The business environment of Mozambican manufacturing firms.

Author:Santos, Ricardo
Position:Policy Brief
 
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FINDINGS

Weak supply chains, both in quantity and quality, impose logistical challenges on Mozambican manufacturing firms.

The Mozambican regulatory and legal environment continue to be perceived as a hurdle.

Regulatory barriers hinder firm capacity to export.

Access to credit remains heavily constrained.

Nearly half of firms do not find a business association to represent them.

The 2017 Survey of Mozambican Manufacturing Firms builds on data collected in 2012 from surviving firms to trace how changing economic conditions have affected the development of firms over five years. The survey takes an in-depth look at the country's manufacturing sector, encompassing its economic performance, commercial relations and business networks, credit and finance, informality, workforce, as well as leadership characteristics.

Mozambique's economic performance from 2003 was, in general, promising. Since then, the country's real GDP per capita--measured in constant 2011 international US$ with purchase power parities (World Development Indicators)--has grown constantly and, mostly, at a very stable rate never below 3%. However, the growth dynamic began to lose momentum in 2014 and in 2016 it almost stalled. Faced with an external credit crunch and a strong currency devaluation in 2015, Mozambique's macroeconomic performance reached a crisis point, and remains under stress.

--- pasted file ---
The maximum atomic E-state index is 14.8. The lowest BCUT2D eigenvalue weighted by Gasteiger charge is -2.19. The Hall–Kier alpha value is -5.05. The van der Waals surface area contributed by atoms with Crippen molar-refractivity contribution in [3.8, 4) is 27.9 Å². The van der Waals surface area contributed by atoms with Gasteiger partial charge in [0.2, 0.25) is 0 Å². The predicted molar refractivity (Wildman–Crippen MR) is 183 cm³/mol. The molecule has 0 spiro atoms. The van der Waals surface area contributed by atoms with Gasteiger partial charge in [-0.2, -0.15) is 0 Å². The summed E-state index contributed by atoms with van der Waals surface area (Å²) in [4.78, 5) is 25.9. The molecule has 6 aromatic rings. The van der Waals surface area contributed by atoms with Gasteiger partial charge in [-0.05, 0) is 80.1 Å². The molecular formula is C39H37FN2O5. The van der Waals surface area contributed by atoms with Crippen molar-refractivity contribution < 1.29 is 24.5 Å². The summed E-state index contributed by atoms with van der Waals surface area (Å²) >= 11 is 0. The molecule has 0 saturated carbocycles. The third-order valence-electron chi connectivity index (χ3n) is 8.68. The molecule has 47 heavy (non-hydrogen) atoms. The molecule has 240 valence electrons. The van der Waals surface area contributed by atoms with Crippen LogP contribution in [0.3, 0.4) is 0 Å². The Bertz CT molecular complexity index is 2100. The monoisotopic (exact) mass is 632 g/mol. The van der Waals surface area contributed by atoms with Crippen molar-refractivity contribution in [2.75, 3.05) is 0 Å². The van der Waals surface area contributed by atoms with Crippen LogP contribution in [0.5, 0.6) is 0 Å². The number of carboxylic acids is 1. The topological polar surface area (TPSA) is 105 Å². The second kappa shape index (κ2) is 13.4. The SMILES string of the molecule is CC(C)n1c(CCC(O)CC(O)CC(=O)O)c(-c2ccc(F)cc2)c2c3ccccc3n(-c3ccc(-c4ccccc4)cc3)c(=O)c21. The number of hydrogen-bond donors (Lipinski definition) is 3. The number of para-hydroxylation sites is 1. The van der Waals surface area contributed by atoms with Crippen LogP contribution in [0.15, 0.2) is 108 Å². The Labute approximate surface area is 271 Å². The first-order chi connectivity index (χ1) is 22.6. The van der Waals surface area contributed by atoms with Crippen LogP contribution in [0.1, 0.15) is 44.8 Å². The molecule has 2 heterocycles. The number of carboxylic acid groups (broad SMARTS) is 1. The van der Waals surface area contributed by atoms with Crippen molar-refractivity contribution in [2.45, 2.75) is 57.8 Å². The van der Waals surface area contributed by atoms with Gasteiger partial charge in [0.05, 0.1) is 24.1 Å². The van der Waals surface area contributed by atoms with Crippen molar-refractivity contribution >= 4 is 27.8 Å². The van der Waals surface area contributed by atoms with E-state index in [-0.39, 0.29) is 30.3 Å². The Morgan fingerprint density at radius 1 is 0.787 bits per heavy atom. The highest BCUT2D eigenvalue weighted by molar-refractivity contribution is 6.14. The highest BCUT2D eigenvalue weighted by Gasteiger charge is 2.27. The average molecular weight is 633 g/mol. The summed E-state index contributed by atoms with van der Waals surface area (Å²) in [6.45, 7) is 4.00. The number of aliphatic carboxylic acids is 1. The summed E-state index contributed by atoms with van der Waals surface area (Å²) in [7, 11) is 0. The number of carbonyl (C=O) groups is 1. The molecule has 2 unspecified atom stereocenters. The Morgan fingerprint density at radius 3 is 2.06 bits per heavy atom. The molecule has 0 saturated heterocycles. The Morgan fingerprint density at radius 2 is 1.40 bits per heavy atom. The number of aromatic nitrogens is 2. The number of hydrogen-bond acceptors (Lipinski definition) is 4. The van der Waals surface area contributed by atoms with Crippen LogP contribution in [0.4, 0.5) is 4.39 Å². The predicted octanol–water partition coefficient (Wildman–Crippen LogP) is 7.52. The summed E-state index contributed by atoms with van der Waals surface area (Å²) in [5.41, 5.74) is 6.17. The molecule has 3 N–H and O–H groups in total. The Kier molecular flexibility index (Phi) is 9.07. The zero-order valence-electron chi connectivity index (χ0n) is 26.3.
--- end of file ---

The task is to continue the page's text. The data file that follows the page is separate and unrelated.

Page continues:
The business environment remains a challenge for Mozambican firms

The findings from the 2017 Survey of Mozambican Manufacturing Firms demonstrates how challenging the business environment is. Logistical, regulatory, and financial restraints imply that Mozambican firms are not being fully enabled to function and thrive.

Key insights about Mozambique's business environment, offered by the survey results, include:

* Mozambican firms report difficulties with their supply chains, both regarding the quantity of input and regularity of supply and its quality.

* The regulatory and legal environment is still perceived as a hurdle. This starts when formalizing the businesses themselves, with firms reporting lack of transparency and occasional acts of corruption in the registry. Challenges extend to regular operations. Business people report lack of transparency about norms and regulations, some of them potentially arbitrary, with which they are confronted when subject to inspections by public officers. Similarly, close to half of the managers and entrepreneurs fear that authorities will close their...

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